When scientists concluded in 2007 that the giraffe—long regarded as a single species, Giraffa camelopardalis—should in fact be classified as six or more species, the news worried schoolchildren and conservationists alike. The finding, based largely on genetic evidence, suggested that these graceful, long-necked animals were in trouble. Lumped together as a single species, the giraffe seemed relatively healthy, with a population of up to 110,000 individuals scattered across sub-Saharan Africa. But split apart into at least six separate groups, some of the most beloved animals on earth suddenly looked “hyper-endangered,” as one researcher put it. The study was unsettling on a more basic level, too. The idea that an animal so well known and so big—the giraffe is the tallest animal on earth—could have so many cryptic species hiding beneath its familiar dappled flesh seemed to call into question the notion of species itself.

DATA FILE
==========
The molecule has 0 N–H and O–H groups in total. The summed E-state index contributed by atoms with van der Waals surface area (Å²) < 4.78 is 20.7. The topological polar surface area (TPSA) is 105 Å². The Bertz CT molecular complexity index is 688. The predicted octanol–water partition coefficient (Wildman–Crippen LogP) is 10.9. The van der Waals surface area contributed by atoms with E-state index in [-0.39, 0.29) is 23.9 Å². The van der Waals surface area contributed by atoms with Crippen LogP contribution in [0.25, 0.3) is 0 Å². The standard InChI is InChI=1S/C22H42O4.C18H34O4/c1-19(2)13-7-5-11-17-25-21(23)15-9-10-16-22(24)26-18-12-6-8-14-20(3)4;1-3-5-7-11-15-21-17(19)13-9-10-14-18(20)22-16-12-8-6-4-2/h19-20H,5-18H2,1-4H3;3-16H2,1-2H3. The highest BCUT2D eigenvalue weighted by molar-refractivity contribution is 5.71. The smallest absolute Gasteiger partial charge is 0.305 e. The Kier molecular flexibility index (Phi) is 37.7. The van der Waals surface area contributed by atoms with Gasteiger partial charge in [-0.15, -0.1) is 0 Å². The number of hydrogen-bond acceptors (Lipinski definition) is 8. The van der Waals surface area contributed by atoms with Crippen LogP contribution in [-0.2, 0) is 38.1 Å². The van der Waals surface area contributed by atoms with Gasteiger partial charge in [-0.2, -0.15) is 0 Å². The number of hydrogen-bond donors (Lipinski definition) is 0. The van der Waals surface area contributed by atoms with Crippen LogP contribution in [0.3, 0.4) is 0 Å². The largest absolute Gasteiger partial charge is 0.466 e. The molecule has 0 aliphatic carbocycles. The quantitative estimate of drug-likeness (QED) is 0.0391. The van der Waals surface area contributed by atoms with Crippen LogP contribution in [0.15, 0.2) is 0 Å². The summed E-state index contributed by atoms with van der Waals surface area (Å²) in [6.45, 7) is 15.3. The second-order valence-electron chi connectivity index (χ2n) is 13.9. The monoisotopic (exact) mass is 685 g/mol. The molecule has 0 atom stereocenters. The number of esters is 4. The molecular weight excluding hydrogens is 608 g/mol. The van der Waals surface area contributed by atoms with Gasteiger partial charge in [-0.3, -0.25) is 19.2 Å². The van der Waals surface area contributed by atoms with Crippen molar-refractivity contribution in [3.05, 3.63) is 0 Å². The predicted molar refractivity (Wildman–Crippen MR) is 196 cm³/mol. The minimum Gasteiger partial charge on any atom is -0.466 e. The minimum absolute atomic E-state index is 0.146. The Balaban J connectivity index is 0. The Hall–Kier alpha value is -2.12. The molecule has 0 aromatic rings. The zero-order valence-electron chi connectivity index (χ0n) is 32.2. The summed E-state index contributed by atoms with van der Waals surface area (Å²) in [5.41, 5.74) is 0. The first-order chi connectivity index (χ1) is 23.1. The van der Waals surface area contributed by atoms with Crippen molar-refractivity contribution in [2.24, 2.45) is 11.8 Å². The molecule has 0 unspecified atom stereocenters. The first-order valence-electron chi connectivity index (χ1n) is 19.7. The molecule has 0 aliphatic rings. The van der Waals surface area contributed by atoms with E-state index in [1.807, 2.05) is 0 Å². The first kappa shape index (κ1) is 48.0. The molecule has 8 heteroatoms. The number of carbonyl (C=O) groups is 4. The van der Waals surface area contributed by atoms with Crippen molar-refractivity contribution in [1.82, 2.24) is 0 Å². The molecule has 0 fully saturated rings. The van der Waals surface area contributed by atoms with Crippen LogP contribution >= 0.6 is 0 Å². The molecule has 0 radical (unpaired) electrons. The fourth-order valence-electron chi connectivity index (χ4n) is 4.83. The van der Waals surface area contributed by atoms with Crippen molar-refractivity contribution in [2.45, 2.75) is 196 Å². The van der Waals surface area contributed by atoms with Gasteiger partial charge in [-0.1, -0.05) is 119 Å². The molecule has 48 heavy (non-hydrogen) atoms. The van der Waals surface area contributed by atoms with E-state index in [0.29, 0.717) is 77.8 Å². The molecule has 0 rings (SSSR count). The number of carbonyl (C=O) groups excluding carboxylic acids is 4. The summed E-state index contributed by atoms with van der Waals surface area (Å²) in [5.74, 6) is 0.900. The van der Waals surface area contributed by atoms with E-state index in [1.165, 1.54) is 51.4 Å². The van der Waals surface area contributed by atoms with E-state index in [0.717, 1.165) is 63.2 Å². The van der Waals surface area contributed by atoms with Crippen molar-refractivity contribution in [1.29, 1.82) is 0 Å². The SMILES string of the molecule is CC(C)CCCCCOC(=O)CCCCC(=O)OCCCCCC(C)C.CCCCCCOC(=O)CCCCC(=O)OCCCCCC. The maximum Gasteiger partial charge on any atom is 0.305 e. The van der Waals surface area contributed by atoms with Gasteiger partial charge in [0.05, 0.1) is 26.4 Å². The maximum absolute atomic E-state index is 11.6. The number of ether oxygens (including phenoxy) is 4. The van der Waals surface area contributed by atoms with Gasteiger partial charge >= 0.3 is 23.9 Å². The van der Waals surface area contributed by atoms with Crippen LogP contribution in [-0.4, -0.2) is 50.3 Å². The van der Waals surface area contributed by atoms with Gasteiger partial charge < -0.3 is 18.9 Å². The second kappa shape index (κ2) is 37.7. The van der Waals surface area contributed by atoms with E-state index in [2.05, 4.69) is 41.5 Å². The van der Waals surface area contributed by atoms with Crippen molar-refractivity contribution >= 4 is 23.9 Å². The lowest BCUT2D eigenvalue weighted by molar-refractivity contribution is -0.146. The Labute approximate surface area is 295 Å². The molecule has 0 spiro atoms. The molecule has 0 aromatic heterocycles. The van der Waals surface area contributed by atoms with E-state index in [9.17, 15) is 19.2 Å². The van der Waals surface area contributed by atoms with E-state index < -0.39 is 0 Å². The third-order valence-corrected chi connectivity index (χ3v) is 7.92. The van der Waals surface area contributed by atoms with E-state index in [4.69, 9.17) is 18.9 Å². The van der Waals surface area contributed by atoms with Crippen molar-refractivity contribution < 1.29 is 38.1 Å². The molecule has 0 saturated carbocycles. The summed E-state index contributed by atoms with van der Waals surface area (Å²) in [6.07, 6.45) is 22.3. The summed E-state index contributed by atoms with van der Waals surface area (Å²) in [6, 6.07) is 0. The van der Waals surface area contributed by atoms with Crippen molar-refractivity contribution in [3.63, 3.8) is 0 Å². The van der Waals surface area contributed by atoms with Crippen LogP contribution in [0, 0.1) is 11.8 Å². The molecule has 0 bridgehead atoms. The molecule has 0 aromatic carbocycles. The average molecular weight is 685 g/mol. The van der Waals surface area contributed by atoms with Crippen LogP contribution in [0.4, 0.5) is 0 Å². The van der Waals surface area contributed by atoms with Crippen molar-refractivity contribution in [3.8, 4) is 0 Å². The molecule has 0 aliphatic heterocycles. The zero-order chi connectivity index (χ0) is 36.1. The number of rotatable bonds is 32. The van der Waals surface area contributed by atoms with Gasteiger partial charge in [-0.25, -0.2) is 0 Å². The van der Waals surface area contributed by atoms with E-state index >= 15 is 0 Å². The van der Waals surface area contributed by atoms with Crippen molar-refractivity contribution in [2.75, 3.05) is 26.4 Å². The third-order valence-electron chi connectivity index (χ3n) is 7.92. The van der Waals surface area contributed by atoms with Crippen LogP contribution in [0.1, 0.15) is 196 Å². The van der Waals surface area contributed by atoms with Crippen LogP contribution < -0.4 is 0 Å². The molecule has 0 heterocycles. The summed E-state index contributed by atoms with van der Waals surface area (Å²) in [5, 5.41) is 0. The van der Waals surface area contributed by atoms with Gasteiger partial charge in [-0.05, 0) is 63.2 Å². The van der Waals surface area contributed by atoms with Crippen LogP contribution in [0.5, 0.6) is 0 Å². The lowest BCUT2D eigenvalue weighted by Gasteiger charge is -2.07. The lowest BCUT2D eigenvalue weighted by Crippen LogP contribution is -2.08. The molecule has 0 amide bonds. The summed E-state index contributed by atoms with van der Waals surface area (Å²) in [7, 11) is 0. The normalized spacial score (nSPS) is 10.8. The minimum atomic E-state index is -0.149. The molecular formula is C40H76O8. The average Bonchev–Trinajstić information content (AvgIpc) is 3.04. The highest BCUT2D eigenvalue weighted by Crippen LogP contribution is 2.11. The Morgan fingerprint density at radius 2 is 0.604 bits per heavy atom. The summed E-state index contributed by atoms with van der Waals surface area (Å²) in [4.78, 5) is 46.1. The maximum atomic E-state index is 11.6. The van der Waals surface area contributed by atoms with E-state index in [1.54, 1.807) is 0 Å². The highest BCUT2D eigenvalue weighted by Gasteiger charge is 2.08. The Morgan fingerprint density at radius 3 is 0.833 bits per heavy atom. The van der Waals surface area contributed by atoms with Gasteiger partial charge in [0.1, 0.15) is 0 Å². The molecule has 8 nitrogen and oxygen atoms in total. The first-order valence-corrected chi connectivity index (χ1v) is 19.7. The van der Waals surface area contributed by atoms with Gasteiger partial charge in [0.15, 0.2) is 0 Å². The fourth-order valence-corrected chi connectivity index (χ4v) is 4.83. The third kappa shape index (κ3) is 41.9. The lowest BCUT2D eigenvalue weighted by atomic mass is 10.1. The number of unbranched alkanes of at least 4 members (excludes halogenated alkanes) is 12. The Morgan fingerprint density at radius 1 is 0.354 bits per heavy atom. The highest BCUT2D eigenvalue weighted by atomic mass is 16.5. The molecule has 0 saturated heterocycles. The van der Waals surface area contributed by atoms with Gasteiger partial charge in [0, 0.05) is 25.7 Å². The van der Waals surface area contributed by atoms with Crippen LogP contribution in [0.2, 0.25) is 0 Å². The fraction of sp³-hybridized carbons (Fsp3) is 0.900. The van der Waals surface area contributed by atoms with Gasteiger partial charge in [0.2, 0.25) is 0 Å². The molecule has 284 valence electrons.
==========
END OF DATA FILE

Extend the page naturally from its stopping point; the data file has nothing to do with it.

Self-Repair Manifesto November 9, 2010
Our relationship with our stuff has spiraled out of control. We buy things, use them for a short while, and then rapidly replace them with the next model. It’s time to take a stand. These are our guiding principles.